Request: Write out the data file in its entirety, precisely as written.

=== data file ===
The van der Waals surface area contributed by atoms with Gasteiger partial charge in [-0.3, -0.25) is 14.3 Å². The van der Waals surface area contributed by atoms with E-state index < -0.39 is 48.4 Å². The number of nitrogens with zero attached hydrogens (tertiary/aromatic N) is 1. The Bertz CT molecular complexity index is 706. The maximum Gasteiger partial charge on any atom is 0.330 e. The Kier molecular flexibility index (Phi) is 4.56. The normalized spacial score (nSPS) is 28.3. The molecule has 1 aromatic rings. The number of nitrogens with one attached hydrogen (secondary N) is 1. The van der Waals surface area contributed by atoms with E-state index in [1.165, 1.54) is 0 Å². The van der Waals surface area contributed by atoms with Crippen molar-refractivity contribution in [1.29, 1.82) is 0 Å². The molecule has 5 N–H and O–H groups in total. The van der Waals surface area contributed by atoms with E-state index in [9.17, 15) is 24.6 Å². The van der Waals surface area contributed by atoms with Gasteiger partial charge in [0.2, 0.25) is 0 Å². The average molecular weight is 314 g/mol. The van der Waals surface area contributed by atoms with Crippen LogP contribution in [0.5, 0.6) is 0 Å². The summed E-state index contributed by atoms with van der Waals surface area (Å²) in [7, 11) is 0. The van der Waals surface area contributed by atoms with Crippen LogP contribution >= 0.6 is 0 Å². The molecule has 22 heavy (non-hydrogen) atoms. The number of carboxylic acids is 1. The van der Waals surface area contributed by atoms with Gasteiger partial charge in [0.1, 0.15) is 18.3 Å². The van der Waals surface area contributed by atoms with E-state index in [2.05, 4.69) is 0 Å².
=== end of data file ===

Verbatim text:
The van der Waals surface area contributed by atoms with Gasteiger partial charge in [-0.3, -0.25) is 14.3 Å². The van der Waals surface area contributed by atoms with E-state index < -0.39 is 48.4 Å². The number of nitrogens with zero attached hydrogens (tertiary/aromatic N) is 1. The Bertz CT molecular complexity index is 706. The maximum Gasteiger partial charge on any atom is 0.330 e. The Kier molecular flexibility index (Phi) is 4.56. The normalized spacial score (nSPS) is 28.3. The molecule has 1 aromatic rings. The number of nitrogens with one attached hydrogen (secondary N) is 1. The van der Waals surface area contributed by atoms with E-state index in [1.165, 1.54) is 0 Å². The van der Waals surface area contributed by atoms with Crippen molar-refractivity contribution in [1.29, 1.82) is 0 Å². The molecule has 5 N–H and O–H groups in total. The van der Waals surface area contributed by atoms with E-state index in [9.17, 15) is 24.6 Å². The van der Waals surface area contributed by atoms with Gasteiger partial charge in [0.2, 0.25) is 0 Å². The average molecular weight is 314 g/mol. The van der Waals surface area contributed by atoms with Crippen LogP contribution in [0.5, 0.6) is 0 Å². The summed E-state index contributed by atoms with van der Waals surface area (Å²) in [7, 11) is 0. The van der Waals surface area contributed by atoms with Crippen LogP contribution >= 0.6 is 0 Å². The molecule has 22 heavy (non-hydrogen) atoms. The number of carboxylic acids is 1. The van der Waals surface area contributed by atoms with Gasteiger partial charge in [0.1, 0.15) is 18.3 Å². The van der Waals surface area contributed by atoms with E-state index in [2.05, 4.69) is 0 Å².